Ever since the first surgery, I have been really depressed. I am drained physically, mentally, emotionally. I am tired of pooping all the time and the butt burn along with the itchiness. I am tired of waking up to go to the bathroom constantly. I'm tired of all the pain and I really don't know how much more I can take. I just feel so lost now and I just want it to get better for me. I have cried so many times because of all this. I don't enjoy life anymore and I hate my life. 

Original Post

Hi Erica,

I am so sorry, I know how horrid it is in the beginning of your first-year post op...thing are difficult, horrible, embarrassing, exhausting, uncontrollable etc.

(by the way, I have a k pouch and not a jpouch so my pouch-needs were different but the journey was the same)

You are at the beginning of a very long journey and the first-step is the hardest. You are on the uphill-curve of the journey and you cannot see the top yet...it is the sleeplessness, pain, itch and frustration that is getting you down, not to mention the PTSD post surgery, the dashed hopes that 'this surgery' would release you from all pain and anguish etc.

Eventually (I know, I hate that word) things will calm down, your body will adapt to its new plumbing and slow things down, you will sleep through the night (mostly) and finally get the rest that you deserve as well as a routine going that both you and your body will be happy with.

For now, though, there are things that you can do to help thing along the way. 

Stool thickeners (fiber supplements, metamucil...) and motility slowers  (lomotil) can make the trips to the bathroom less frequent, a bidet or hand held shower attachment on your shower, tub, or sink faucet can help tremendously and if you cannot use one of those just get yourself a squirt bottle, fill it with clean water, maybe some mild soap like a few drops of glycerine soap or baby shampoo, and wash down there every time instead of relying on TP...it will help with the itching and pain...there are barrier creams as well that you can use (the others here will help you with the names...I have a stoma so I got stoma burn in the beginning and used baby rash cream)...

You are probably suffering from 'situational depression' meaning that if everything was well, you would be too...So get yourself someone to talk to...a family member or friend that has a sympathetic ear, a doctor or therapist or find a group in your area (you may need to ask your doctor's secretary or nurse to help with that) or just us...We are very sympathetic and understanding...and are happy to listen.

Your diet may affect your body's way of controlling output...stick to mild foods,  for now, thick and pasty stuff like rice, bagels, peanut butter etc...avoid fruit juices, sodas and carbonated water and keep a food diary...it will help you to find patterns in what you eat and how it affects your body.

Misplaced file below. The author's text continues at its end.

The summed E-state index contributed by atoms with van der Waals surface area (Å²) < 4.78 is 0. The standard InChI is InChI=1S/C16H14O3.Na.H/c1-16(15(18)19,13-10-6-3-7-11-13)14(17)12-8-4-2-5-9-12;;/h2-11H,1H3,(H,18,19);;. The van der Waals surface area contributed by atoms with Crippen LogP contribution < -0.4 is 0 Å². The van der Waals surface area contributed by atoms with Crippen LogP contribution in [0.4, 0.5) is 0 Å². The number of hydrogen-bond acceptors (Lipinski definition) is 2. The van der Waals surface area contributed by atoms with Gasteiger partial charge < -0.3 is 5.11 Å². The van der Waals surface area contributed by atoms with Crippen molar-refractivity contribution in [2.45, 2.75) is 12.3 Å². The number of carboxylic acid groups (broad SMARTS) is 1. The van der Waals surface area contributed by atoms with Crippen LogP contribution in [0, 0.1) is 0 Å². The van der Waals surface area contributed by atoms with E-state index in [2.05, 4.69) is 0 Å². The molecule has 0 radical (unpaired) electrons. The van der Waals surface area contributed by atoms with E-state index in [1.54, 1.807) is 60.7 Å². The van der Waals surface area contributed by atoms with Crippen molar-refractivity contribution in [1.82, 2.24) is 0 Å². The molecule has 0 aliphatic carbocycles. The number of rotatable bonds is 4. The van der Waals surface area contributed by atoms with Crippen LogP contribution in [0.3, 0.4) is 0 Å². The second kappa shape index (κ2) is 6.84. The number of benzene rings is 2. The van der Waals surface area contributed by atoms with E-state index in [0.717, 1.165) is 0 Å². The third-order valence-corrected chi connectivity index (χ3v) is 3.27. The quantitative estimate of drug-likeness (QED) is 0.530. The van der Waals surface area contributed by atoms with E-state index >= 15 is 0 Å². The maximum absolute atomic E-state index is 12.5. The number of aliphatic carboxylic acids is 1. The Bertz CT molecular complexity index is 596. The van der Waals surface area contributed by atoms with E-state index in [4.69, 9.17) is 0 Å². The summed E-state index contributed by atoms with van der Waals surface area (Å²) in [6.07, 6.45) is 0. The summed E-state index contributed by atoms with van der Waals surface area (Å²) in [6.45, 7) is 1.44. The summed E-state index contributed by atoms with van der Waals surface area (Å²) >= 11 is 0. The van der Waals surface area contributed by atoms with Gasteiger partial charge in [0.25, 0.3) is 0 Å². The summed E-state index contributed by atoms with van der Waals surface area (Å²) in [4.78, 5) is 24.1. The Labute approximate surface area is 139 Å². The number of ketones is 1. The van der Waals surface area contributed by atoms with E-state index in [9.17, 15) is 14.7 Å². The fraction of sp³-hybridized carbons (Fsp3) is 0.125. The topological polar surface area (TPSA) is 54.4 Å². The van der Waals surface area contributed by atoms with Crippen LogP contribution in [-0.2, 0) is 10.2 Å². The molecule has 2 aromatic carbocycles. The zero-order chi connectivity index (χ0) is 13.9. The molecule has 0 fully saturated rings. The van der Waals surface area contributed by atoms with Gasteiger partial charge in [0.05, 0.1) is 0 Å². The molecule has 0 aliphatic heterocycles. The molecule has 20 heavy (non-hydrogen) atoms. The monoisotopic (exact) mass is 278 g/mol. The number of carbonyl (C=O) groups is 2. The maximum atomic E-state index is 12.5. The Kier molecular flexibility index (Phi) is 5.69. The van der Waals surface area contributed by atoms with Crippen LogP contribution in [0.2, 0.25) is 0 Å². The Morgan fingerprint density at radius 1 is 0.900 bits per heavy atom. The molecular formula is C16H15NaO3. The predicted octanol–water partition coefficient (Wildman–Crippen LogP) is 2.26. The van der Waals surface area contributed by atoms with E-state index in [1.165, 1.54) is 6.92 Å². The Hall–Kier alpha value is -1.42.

Hang in there

Sharon

PHONIX2G,

I had my colon removal in October 2016 and the take down was December 12, 2016. It's almost been 2 months. My surgery was a 2 step surgery.

SKN69,

 Thank you for your kind words. I'm glad I'm not alone in this because then I'd have nobody to turn to. My family and my boyfriend have been very supportive to me too. I'm glad it gets better because I have things I wanna do one day.

Hi Erica

I had my initial surgery on Jan 03, 2013 with the take down on March 20, 2013. Initially I also had problems with always having to go. The frequency was a real problem. I got some advice and I eventually ended up using Psyllium Fiber capsules (up to 8 per day) and Loperamide caplets, 2 mg (up to 8 per day).

I have had to watch my diet as well and I have found  that keeping to a low fat and low sugar intake helps a lot. Generally, things are working well for me.

I am 70 years old and retired, I play golf every opportunity I get, and have few problems since I maintain that process. If at any time however, I forget and think that I have suddenly become bullet proof and decide to eat things like hi fat snacks such as potato chips, and or binge on cookies, cake, ice cream and or pies I will suffer, and will be required to make as many as tens trips to the toilet that night, with considerable pain.

I hope some of this information helps and good luck.

Al

Guys, 

This is not a journey to prove 'how strong you can be', that you are 'wonderwoman/man' or that you deserve an Olympic medal in martyrdom...

This is the time to call in all of your markers, ask for help, get your friends, family, classmates, colleagues etc involved in your recovery process. 

Keep diaries of what you eat and how you are affected by it, keep your closest friends on speed dial, (the ones that you can call and cry to at 2.am are the ones that I am talking about), start trying new purréed foods like purréed green beans mixed with mashed potatoes or carrots and squash or sweet potatoes...add a tsp of butter or olive oil and you have a very satisfying, pouch friendly meal.

Steal the baby food jars from your kid, your neighbor's kid or your grand kid...do not be shy, it may help you and it is chemical, sugar and salt-free.

Learn to cook...take control of your intake and you may be able to help to control your output...now is not the time to give in and eat junk food..you need to heal and junk just won't do it.